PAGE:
By State Rep. Tan Parker
With the start of a new year comes the promise of hope. While we celebrate the turning of the calendar and the spirit of awakening the opportunities for positive change, one of the most significant days in January comes later in the month.
On the third Monday each year – Martin Luther King Jr. Day is recognized across America. I recently had the great honor of joining with Mr. Anthony Jones, the Associate Provost and Assistant Vice President of Enrollment Management at Howard University in writing an op-ed to share about an exciting initiative we are leading that brings the non-violent teachings of Dr. King into our school systems across Texas and our entire Nation.
I hope you enjoy reading about why Dr. King’s teachings are just as significant and powerfully moving today as they were a half century ago, and understand why America needs to listen, learn, and live such wisdom.
There is no greater American authority on the destructive nature of violence than Martin Luther King Jr. There is also no better place to go for the cure to rising levels of hatred and violence than the teachings of Dr. King. A half century after he gave his life for the cause of equality and social justice, Dr. King’s commitment to non-violent social change has been validated by decades of social science research. So why has our nation’s educational establishment apparently not taught this critically important fact to many young people? A nation that gave young people their driver licenses without teaching them to drive would see chaos on our roads and highways. Perhaps we should not be surprised then to find that so many people are not aware of the democratic truths so powerfully modelled by Dr. King as they turn to violence and destruction as a mode of political self-expression.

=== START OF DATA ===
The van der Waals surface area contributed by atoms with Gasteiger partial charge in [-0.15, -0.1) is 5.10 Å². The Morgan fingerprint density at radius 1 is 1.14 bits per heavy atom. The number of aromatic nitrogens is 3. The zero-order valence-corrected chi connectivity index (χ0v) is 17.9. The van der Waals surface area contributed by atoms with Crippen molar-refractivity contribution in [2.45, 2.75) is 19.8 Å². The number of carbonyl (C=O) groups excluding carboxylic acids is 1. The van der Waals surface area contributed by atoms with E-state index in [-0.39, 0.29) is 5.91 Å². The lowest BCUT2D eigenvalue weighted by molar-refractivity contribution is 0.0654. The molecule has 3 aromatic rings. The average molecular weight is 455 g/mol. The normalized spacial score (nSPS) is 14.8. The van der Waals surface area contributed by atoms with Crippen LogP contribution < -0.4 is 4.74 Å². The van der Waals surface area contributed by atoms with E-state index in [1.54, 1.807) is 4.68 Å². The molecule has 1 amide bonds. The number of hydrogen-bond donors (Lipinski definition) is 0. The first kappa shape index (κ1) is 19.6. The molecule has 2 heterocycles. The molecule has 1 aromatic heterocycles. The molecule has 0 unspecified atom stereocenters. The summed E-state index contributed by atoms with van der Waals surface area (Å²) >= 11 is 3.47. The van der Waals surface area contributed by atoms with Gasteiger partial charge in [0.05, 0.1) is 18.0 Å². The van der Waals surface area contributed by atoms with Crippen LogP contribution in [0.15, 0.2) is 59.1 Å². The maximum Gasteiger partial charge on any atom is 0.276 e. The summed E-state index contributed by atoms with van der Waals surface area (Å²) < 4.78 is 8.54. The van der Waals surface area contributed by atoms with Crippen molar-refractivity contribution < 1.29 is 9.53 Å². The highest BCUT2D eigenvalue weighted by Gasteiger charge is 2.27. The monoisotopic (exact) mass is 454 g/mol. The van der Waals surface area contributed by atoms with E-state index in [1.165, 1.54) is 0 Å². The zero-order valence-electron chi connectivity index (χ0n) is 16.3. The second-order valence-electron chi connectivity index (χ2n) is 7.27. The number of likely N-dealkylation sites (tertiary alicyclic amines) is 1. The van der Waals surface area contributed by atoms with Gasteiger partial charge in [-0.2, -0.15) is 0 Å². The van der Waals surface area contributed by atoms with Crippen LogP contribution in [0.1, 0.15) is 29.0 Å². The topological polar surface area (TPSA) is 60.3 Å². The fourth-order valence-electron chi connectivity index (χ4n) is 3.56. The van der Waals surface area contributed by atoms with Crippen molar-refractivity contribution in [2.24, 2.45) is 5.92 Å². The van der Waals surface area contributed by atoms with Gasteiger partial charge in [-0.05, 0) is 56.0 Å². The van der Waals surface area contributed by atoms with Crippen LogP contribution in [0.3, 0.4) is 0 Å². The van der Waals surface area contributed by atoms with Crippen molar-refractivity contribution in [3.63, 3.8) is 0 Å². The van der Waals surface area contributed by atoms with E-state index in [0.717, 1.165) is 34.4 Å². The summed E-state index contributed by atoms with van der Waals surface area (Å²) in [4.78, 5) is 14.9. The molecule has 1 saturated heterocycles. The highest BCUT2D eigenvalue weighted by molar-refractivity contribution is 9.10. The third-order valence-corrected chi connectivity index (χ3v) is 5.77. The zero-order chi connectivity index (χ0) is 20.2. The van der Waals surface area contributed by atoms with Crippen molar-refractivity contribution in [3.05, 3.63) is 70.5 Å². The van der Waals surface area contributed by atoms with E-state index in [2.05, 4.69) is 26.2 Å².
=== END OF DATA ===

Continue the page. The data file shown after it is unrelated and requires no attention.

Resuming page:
“Nonviolence is a powerful and just weapon, which cuts without wounding and ennobles the man who wields it. It is a sword that heals.” – Martin Luther King, Jr.
One source of Dr. King’s greatness was his understanding of the transcendent reality of human dignity. Dr. King knew that the dignity of the human person demands that we respect the humanity of those with whom we disagree; therefore, he modelled loving one’s enemies and overcoming evil with good.
This is why we are committed to supporting a national initiative to teach Dr. King’s non-violent social justice philosophy to a new generation. The time has come to recognize that Dr. King’s timeless principles are an essential educational foundation and a proven pathway for productive citizenship and change in our democratic society.
Fortunately, a great MLK curriculum has been developed for both high school and primary school students. Both of these courses have already been piloted in Tennessee with great success. The impact has proven to inspire students, increase their empathy for others, and demonstrate self-empowerment as torchbearers for Dr. King’s vision of social justice.
Additionally, the MLK curriculum is also being introduced in school systems in over a half dozen states this school year. States such as Tennessee, Arkansas, and Texas are advancing this initiative to renew the teaching of MLK’s inspiring principles with pilots under development. While no significant social problem can be solved overnight, we must make a concerted effort now to reinvigorate ideas that are the best cure for the rising tide of violence and division in our nation. America cannot shine a light for freedom and human rights around the world if we have failed to teach the principles that allow for social justice, democracy and peace at home.
Since the MLK curriculum seeks to inspire a digital generation, the courses equip and encourage students to advance nonviolent civil rights principles in the digital age and within online platforms. Both versions of the MLK curricula are also best taught online – a further advantage in the context of a pandemic.
It would be a travesty to see our nation go down the path of endless cycles of political and social violence that have characterized the histories of so many countries in our world. And this is why we’re very encouraged to see the cross-section of national and state leaders coming together behind this effort to shine an educational light in the darkness of our times. And, as we move forward nationally, we believe this educational reinvigoration of unifying teachings of one of America’s greatest leaders will continue to build partnerships across all boundary lines.
Dr. King’s teachings have wide and deep resonance in the human heart and spirit. They offer hope for a world weary of hatred and violence. Let us all work together for the day when America will produce a new generation of Dr. Kings who can be a blessing to our nation and a light of hope for the entire world.